Fungi, drugs and bugs – The surreal and disturbing side of nature

It occured to me the other day how nature remains beautiful even when it’s being downright disgusting or bizarre, and I would like to honour that achievement.

So, today we shall look at the inspiration behind many people’s art: the Weirdness of Nature.

First let’s ease you in gently with some cute kitties on catnip, taken from BBC series Weird Nature:

Second is a series I find quite amusing (and very odd), Sacred Weeds. Shown back in the 90s, two test subjects take a natural hallucinogen (different in each episode) while men in suits ask questions and stare:

This is a rather sweet, inoffensive clip of mushrooms growing from the series Planet Earth (with some music added). I defy anyone not to chuckle at the willy shaped ones:

Back in March New South Wales, Australia was blighted by floods. The locals were evacuated and, desperate to escape the water, these spiders moved “onto higher ground” leaving an entire ghost town engulfed by webs. Story (and creepy pictures) here.

Next up I saw a lot of fairly grim things during the BBC series Life in the Undergrowth (creepy crawlies), but for some reason this made me go all funny:

And these leaopard slugs are beautiful (in a slightly grim, surreal way):

Anything deep sea is like visiting a hostile alien planet (just watch the BBC’s The Blue Planet). In the meantime here’s a little vid with some music:

I’d have loved to find a clip of vampire bats, particularly from the documentary that shows one creeping up on a pig. Unfortunately there isn’t one on youtube that doesn’t have a hokey American voiceover and I just can’t bring myself to do it. So you have to imagine it instead, which is probably good for you.

Penultimately have a look at series The Future Is Wild, where scientists hypothesise in a Walking With Dinosaurs kind of way on the direction the animal kingdom might go millions of years after we’ve disappeared.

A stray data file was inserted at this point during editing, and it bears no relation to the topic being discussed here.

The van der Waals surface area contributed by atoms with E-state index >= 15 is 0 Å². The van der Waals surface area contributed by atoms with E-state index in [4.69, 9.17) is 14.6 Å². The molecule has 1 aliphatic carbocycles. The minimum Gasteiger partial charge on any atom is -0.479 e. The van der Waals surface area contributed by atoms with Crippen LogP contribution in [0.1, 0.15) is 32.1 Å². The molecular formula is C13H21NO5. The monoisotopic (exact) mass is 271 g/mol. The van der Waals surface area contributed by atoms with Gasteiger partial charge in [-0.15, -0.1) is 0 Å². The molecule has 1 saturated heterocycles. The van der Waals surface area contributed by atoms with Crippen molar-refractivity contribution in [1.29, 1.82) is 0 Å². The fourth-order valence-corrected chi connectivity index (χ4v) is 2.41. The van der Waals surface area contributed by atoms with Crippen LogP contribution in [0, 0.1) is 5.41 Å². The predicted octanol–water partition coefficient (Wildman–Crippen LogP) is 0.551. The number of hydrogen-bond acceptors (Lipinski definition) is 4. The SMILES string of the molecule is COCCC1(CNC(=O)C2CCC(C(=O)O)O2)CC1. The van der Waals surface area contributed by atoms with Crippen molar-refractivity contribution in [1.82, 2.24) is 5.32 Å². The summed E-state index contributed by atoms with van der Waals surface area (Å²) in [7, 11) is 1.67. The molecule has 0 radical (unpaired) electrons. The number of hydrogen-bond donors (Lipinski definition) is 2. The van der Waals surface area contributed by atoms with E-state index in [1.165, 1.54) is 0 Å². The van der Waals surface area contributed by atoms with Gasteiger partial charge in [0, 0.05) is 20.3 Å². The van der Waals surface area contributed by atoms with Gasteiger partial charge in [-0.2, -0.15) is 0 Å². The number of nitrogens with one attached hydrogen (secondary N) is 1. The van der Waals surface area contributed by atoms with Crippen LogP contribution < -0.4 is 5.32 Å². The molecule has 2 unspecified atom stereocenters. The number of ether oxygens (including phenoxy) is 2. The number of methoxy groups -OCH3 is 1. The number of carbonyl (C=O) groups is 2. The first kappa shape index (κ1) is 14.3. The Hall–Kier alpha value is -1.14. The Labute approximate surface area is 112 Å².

Lastly is the one I find most amazing. It has all the elements: it’s beautiful, it’s disturbing, it’s insidious, it’s science fiction in the natural world; the cordyceps fungus, as shown on Planet Earth:

Coping with endometriosis my way

Basically, having endometriosis is rubbish. It’s not life threatening (as you’ll hear many times) but the frequent trips to A+E and having plans scuppered by chronic pain are somewhat grating.

I often think of it as a guest at a tea party who always turns up late and only ever brings Garibaldi biscuits, despite me telling them constantly I don’t like raisins.

However, there are a few small victories I’ve claimed. They’re not much in the scheme of things but they make me feel a bit better, and here they are:

Keep a diary: I should confess I haven’t got round to this yet but my doctor tells me I should keep a regular record so I know where I am in the month. I can see it makes a lot of sense. Perhaps tomorrow…

I have to spend several days at a time in bed with a hot water bottle, so I’ve taken time to ensure my hot water and bed clothes look brilliant. Whether its a Salvador Dalek t shirt, tie dyed nighties (find out how in this post) or a rainbow hot water bottle, at least I look colourful when I’m in pain. And that’s the main thing.

Rainbow hot water bottle and Salvador Dalek t shirt, yay!

Read Coping With Endometriosis by Jo Mears. It will at least make you feel less of a weirdo. Well, as much as could be possible for me…

Make a bath as pleasant as possible. Having a hot bath of course soothes pain and I make sure I have my favourite products on hand. As I mentioned before, the colourful soaps from Lush and the vintage inspired Soap and Glory range are brilliant.

If all else fails, at least you’re not one of these ants: